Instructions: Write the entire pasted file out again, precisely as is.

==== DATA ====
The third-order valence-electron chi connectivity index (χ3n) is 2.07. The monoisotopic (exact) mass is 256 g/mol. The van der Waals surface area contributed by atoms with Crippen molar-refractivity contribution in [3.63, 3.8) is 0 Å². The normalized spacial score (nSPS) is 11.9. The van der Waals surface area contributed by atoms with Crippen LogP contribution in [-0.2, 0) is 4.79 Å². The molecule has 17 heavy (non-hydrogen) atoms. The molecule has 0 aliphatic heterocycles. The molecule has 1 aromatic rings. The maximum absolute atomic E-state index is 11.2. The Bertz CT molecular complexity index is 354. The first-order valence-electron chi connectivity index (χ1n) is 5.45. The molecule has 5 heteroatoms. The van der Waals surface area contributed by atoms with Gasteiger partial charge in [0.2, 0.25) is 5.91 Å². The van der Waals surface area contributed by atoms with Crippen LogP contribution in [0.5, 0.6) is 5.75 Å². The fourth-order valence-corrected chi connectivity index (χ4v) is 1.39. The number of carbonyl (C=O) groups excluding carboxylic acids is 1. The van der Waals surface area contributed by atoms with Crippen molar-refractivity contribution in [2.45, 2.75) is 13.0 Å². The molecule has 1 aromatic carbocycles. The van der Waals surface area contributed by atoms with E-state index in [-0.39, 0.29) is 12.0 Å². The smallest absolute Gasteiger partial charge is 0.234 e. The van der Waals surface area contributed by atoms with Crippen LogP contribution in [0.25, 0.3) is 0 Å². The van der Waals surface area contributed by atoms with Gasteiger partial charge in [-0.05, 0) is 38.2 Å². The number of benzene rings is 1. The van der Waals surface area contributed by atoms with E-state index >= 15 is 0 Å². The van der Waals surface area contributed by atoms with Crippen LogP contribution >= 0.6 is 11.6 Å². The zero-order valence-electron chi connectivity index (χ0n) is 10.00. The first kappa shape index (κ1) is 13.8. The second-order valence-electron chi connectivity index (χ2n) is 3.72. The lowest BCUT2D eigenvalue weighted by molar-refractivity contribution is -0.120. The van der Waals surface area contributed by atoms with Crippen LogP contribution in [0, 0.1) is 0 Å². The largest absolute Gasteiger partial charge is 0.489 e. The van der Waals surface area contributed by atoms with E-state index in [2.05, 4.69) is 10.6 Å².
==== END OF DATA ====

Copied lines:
The third-order valence-electron chi connectivity index (χ3n) is 2.07. The monoisotopic (exact) mass is 256 g/mol. The van der Waals surface area contributed by atoms with Crippen molar-refractivity contribution in [3.63, 3.8) is 0 Å². The normalized spacial score (nSPS) is 11.9. The van der Waals surface area contributed by atoms with Crippen LogP contribution in [-0.2, 0) is 4.79 Å². The molecule has 17 heavy (non-hydrogen) atoms. The molecule has 0 aliphatic heterocycles. The molecule has 1 aromatic rings. The maximum absolute atomic E-state index is 11.2. The Bertz CT molecular complexity index is 354. The first-order valence-electron chi connectivity index (χ1n) is 5.45. The molecule has 5 heteroatoms. The van der Waals surface area contributed by atoms with Gasteiger partial charge in [0.2, 0.25) is 5.91 Å². The van der Waals surface area contributed by atoms with Crippen LogP contribution in [0.5, 0.6) is 5.75 Å². The fourth-order valence-corrected chi connectivity index (χ4v) is 1.39. The number of carbonyl (C=O) groups excluding carboxylic acids is 1. The van der Waals surface area contributed by atoms with Crippen molar-refractivity contribution in [2.45, 2.75) is 13.0 Å². The molecule has 1 aromatic carbocycles. The van der Waals surface area contributed by atoms with E-state index in [-0.39, 0.29) is 12.0 Å². The smallest absolute Gasteiger partial charge is 0.234 e. The van der Waals surface area contributed by atoms with Crippen LogP contribution in [0.25, 0.3) is 0 Å². The van der Waals surface area contributed by atoms with Gasteiger partial charge in [-0.05, 0) is 38.2 Å². The number of benzene rings is 1. The van der Waals surface area contributed by atoms with E-state index >= 15 is 0 Å². The van der Waals surface area contributed by atoms with Crippen LogP contribution >= 0.6 is 11.6 Å². The zero-order valence-electron chi connectivity index (χ0n) is 10.00. The first kappa shape index (κ1) is 13.8. The second-order valence-electron chi connectivity index (χ2n) is 3.72. The lowest BCUT2D eigenvalue weighted by molar-refractivity contribution is -0.120. The van der Waals surface area contributed by atoms with Crippen LogP contribution in [0, 0.1) is 0 Å². The largest absolute Gasteiger partial charge is 0.489 e. The van der Waals surface area contributed by atoms with E-state index in [2.05, 4.69) is 10.6 Å².